I myself have been in Mr van Veen's situation; this summer, I reviewed a CD containing a solo piano transcription of Vivaldi's Four Seasons. I thought it dull as dishwater, and my review reflected the sentiment: "not particularly imaginative...This Four Seasons is like a shadow of the one we know and love...uninspiring."
By contrast, my colleague Jonathan Woolf loved the recording. He called it "fabulous" and said, "Vital and exciting...I defy you to find these unattractive." ClassicsToday sided with Mr Woolf, awarding a perfect 10 out of 10.
Does this mean my review contained undue hostility? Did Mr van Veen's? No. We are all different listeners with different sets of ears and brains, and we have to honestly report what we heard. If Johan van Veen listened to a new CD and thought it the worst CD ever made, it would be his obligation to say so. JW loved the piano Four Seasons, and I can appreciate why and respect his review, but that doesn't mean I changed my mind.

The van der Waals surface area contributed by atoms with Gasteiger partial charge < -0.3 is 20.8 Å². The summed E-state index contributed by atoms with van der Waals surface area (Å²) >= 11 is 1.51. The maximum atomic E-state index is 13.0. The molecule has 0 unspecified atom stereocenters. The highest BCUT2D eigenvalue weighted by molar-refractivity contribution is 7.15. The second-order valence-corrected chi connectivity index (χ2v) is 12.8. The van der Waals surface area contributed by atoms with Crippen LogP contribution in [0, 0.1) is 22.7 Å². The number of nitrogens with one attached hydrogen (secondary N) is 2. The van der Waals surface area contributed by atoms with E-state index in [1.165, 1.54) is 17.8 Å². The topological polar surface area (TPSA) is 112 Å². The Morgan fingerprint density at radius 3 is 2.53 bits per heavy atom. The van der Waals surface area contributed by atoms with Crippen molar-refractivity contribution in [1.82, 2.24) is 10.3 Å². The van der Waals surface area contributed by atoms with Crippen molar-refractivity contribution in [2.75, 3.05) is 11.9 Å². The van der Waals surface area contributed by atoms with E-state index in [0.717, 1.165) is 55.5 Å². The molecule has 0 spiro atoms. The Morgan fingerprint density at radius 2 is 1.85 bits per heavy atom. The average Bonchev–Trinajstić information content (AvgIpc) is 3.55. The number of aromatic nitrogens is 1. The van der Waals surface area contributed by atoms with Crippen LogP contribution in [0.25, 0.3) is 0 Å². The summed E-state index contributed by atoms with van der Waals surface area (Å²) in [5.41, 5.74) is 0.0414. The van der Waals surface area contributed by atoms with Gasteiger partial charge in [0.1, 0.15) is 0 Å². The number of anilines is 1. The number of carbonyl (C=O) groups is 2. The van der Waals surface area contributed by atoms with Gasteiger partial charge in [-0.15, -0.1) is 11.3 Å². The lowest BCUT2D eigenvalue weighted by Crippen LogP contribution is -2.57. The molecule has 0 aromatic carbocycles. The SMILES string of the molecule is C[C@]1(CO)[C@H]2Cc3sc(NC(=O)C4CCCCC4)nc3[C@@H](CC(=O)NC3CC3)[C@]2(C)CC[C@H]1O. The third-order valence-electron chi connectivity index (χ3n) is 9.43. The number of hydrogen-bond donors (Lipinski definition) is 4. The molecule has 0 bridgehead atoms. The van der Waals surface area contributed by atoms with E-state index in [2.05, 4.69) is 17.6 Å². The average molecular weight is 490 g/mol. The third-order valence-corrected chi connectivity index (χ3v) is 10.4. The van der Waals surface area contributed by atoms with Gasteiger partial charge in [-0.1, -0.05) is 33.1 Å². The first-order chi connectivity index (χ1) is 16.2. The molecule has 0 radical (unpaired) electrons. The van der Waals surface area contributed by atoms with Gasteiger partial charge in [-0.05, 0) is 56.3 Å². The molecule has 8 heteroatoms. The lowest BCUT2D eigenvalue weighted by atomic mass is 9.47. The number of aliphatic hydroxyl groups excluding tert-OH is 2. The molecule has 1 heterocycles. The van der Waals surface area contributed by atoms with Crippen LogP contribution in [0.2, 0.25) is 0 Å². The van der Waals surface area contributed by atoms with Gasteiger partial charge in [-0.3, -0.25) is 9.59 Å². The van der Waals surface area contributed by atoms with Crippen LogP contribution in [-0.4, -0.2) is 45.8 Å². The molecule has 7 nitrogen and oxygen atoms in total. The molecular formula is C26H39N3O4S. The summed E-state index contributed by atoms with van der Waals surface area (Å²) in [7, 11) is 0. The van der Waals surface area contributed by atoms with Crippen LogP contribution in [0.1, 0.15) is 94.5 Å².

There is a cultural aspect to this - I know when I read Gramophone magazine, I must differentiate between positive reviews which are actually positive and positive reviews which are being polite! If a review says "worthy," "good value," or "intriguing option," among other things, I know the critic disliked it and is trying to be nice. On non-British sites like ClassicsToday or Jens Laurson's blog, there is no hesitation to call a spade a spade.
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